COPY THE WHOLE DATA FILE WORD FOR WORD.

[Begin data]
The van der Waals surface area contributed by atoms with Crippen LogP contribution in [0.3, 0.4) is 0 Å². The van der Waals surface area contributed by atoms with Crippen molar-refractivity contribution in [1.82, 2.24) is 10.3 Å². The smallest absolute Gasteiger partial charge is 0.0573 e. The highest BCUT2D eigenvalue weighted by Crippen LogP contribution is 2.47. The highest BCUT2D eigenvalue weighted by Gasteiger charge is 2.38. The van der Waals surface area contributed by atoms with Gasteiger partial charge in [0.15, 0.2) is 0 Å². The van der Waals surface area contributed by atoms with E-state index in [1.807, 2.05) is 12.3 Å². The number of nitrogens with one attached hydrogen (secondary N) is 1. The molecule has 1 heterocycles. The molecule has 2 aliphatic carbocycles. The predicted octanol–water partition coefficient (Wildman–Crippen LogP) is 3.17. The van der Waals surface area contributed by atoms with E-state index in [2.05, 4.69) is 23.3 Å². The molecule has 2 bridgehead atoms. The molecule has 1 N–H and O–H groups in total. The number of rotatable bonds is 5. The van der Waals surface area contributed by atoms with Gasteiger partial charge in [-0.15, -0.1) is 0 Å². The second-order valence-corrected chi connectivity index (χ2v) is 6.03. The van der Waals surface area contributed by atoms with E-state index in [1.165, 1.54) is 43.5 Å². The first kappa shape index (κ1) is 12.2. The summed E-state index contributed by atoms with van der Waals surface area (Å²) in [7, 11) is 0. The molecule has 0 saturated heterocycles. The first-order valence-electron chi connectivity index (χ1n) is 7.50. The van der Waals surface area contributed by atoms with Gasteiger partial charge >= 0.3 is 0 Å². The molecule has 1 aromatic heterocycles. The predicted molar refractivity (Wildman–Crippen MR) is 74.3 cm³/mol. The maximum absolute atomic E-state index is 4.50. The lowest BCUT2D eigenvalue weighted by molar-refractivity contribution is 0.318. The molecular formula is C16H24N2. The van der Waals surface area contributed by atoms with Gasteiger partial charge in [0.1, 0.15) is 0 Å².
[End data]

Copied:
The van der Waals surface area contributed by atoms with Crippen LogP contribution in [0.3, 0.4) is 0 Å². The van der Waals surface area contributed by atoms with Crippen molar-refractivity contribution in [1.82, 2.24) is 10.3 Å². The smallest absolute Gasteiger partial charge is 0.0573 e. The highest BCUT2D eigenvalue weighted by Crippen LogP contribution is 2.47. The highest BCUT2D eigenvalue weighted by Gasteiger charge is 2.38. The van der Waals surface area contributed by atoms with Gasteiger partial charge in [0.15, 0.2) is 0 Å². The van der Waals surface area contributed by atoms with E-state index in [1.807, 2.05) is 12.3 Å². The number of nitrogens with one attached hydrogen (secondary N) is 1. The molecule has 1 heterocycles. The molecule has 2 aliphatic carbocycles. The predicted octanol–water partition coefficient (Wildman–Crippen LogP) is 3.17. The van der Waals surface area contributed by atoms with E-state index in [2.05, 4.69) is 23.3 Å². The molecule has 2 bridgehead atoms. The molecule has 1 N–H and O–H groups in total. The number of rotatable bonds is 5. The van der Waals surface area contributed by atoms with Gasteiger partial charge in [-0.15, -0.1) is 0 Å². The second-order valence-corrected chi connectivity index (χ2v) is 6.03. The van der Waals surface area contributed by atoms with E-state index in [1.165, 1.54) is 43.5 Å². The first kappa shape index (κ1) is 12.2. The summed E-state index contributed by atoms with van der Waals surface area (Å²) in [7, 11) is 0. The molecule has 0 saturated heterocycles. The first-order valence-electron chi connectivity index (χ1n) is 7.50. The van der Waals surface area contributed by atoms with Gasteiger partial charge >= 0.3 is 0 Å². The molecule has 1 aromatic heterocycles. The predicted molar refractivity (Wildman–Crippen MR) is 74.3 cm³/mol. The maximum absolute atomic E-state index is 4.50. The lowest BCUT2D eigenvalue weighted by molar-refractivity contribution is 0.318. The molecular formula is C16H24N2. The van der Waals surface area contributed by atoms with Gasteiger partial charge in [0.1, 0.15) is 0 Å².